Game Night is Mr Nexus's first full-length novel. From a "Style" perspective, that does show -- there are occasional typos, spelling and grammar errors, and stylistic oddities, which have brough the Style score down a little. That said, I am a picky, picky bastard when it comes to this kind of thing, and the errors in this book didn't irritate me THAT much more than the errors in most mainstream published novels, or seem that much more prevalent, either. Style is raised by the understated but excellent cover art by Jon Hodgson.
The content is generally very good. I'm not going to go into detail about the story, partly to avoid spoilers, partly because you can read more, including downloading the whole of the book's first chapter, at Mr Nexus's website:
The premise, though, is that the Gods of a typically mish-mashed and half-arsed fantasy game setting are meeting in the Heavens to play an RPG run by the Allfather. They each generate characters within the game; said characters are physically embodied, in the form of mortals within the fantasy setting the Gods rule over. This allows for some excellent viewpoint switches between the players and their characters, without making either viewpoint appear to be unreal, as it might if the book were about a real-world gaming group and their characters -- a neat touch.
As a general rule, I don't find fantasy humour especially amusing. I will enjoy around 1 in 3 or 1 in 4 Terry Pratchett books, say, and find the rest to be humdrum at best. I recognise this may make me unusual in gamer circles.
Game Night is different, because almost all the jokes stem from dysfunctional gaming, which to me makes them funnier. Much as with Pratchett, there is a decent story going on just below the surface of the gags, too. You won't necessarily identify with the characters, but you have almost certainly gamed with some of the archetypes in this book.
You probably won't enjoy this if you're not a gamer (although you probably wouldn't be reading rpg.net if you weren't). You don't have to be a hardcore gamer to find it funny, though; I persuaded my wife to read it (she is one of the "I will play RPGs because my family & friends enjoy them; they are OK as long as I don't have to read any rulebooks" brigade, but she's also much more of a Pratchett fan than I am). She enjoyed it a lot, but found the middle section a little hard-going.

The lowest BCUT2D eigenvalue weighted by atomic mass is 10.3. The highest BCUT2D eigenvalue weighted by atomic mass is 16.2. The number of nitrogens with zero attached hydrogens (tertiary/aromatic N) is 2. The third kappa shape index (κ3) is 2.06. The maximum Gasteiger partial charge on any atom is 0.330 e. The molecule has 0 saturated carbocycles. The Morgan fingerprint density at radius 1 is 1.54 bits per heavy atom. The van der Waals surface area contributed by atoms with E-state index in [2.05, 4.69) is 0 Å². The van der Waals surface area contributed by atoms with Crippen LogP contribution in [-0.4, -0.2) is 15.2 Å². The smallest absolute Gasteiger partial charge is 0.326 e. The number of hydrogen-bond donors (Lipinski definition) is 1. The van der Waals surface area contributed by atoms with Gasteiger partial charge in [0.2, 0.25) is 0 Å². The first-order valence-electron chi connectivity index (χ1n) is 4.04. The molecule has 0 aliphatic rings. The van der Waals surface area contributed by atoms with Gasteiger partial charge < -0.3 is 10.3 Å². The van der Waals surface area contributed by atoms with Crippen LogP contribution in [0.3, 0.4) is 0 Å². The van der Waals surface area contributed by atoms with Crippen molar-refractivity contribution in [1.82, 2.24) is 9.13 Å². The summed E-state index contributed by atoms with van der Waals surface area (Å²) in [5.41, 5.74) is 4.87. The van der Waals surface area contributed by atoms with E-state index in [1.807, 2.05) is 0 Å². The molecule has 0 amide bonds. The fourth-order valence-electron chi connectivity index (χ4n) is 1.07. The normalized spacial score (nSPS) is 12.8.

I think that is my estimation, too. I actually read it quite rapidly, and found it very enjoyable, but the jokes started to wear a little thin around the middle. That said, this is a book that's worth finishing, because the final few punchlines are unexpected and hilarious, nailing a few of the running gags and throwing several brand new ones at you.
In summary, if you find the first chapter funny, and you liked Critical Miss, buy Game Night. You will almost certainly laugh out loud, many times, and there are a few thought-provoking points made by Nexus too. Perhaps my favourite one, which combines a continually thought-provoking quality with some of the best humour in the book, is the ongoing despair of the GM (in this case, the Allfather) at the players' callousness, stupidity, distractedness, and general playerishness. He gets particularly wound up when (as occurs several times, with especial hilarity) they convince him that something shouldn't have happened the way he said it did, and he has to roll back time and have it happen differently.
Not that funny. Apr 28, 2008
Bad sterotypes (of RPG players and RPG characters) aren't funny in and of themselves, despite what the author may think. Boring. I realise that the author was trying to parody a bad RPG plot, but it wasn't humourous. There were a couple of funny scenes, but most of it was lame.
Light read with some quite fun bits Feb 18, 2008
I thought that this was a good book; not too complex, but with an interesting plot and some very funny comic sequences. I was disappointed in the ending (which I won't spoil here), but throughout I could see the Terry Pratchett influence, which was, I think, completely missed in the ending. (Pratchett has the amazing talent of wrapping up neatly and beautifully all the loose ends of the plot, but Nexus just dropped them. I think he was trying for a deeper point, but unfortunatly I didn't get it, or find it worth getting.) Overall, however, I was glad to have read it for the fun bits throughout.